Buying a Water Heater
Posted on July 12, 2011
A puddle of water on the floor of the basement is always ominous. When it is the result of a leaking hot water heater, the fix can be costly. Replacing a water heater is complicated by the question of who will install it and how quickly the job can be done. When shopping for a water heater, remember your decision comes down to size, warranty, energy and height.
First, assess the needs of your home. With your old water heater, were people constantly taking cold showers? Was it impossible to run the dishwasher and bathe at the same time? It may be time to upgrade the size of your water heater.
There is no rule on how big the water heater should be. Home improvement store Lowe’s offers a size chart which suggests a 30- to 40-gallon tank for a home with two people, a 40-gallon tank for a home with three people, a 40- to 50-gallon tank for a home of four, 50 gallons for five and so on. The largest residential home water heater available is 80 gallons. Households of eight or more people may want to investigate getting a second water heater to prevent shortages.
What is the difference between a six-year and nine-year water heater? The quality of the inside parts. The average life span of a hot water heater is 13 years, so the year designation is not a prediction, but a length of time for which the parts will be guaranteed. The longer the warranty, the better the quality of the heating elements, the better the protection against corrosion and the thicker the insulation.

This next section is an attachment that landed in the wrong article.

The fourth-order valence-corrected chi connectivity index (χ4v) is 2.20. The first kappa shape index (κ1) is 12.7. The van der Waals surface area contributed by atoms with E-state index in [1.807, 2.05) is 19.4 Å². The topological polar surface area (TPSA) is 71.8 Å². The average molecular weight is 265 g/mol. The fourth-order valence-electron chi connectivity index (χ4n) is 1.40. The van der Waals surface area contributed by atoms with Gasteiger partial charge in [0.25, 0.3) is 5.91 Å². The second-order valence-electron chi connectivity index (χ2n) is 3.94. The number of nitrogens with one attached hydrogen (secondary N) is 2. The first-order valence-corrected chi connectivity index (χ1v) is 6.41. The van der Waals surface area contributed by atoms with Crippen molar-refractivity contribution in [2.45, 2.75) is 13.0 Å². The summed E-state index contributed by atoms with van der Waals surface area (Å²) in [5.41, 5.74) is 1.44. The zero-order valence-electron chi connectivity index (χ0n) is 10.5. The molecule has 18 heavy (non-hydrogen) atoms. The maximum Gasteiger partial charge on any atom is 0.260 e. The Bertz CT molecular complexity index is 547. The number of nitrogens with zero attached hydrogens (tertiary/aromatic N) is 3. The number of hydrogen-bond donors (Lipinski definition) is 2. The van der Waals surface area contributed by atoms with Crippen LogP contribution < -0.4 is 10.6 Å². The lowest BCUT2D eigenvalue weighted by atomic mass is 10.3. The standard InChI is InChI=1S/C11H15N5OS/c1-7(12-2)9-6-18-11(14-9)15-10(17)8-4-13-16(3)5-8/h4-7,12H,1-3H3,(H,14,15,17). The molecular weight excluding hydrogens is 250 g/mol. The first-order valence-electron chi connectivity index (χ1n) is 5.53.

The cheapest source of energy for a water heater is natural gas. A 2005 study by the U.S. Department of Energy showed natural gas water heaters cost $12.18 per million BTUs (British Thermal Units) of heat generated. Electric can cost three times as much. Electric tanks are easier to maintain and install, but over the lifetime of the tank, gas is the most efficient and cheapest to own.
Hot water heaters are generally installed in basements, underneath stairs or in out-of-the-way places. As a result, there is a finite space in which to work. New regulations on hot water heaters have led to thicker insulation and larger tanks. As a result, it is likely a new water heater will be larger than the one being replaced, in some cases by more than 3 inches. Take full measurements of the space available before heading to the store or calling the plumber.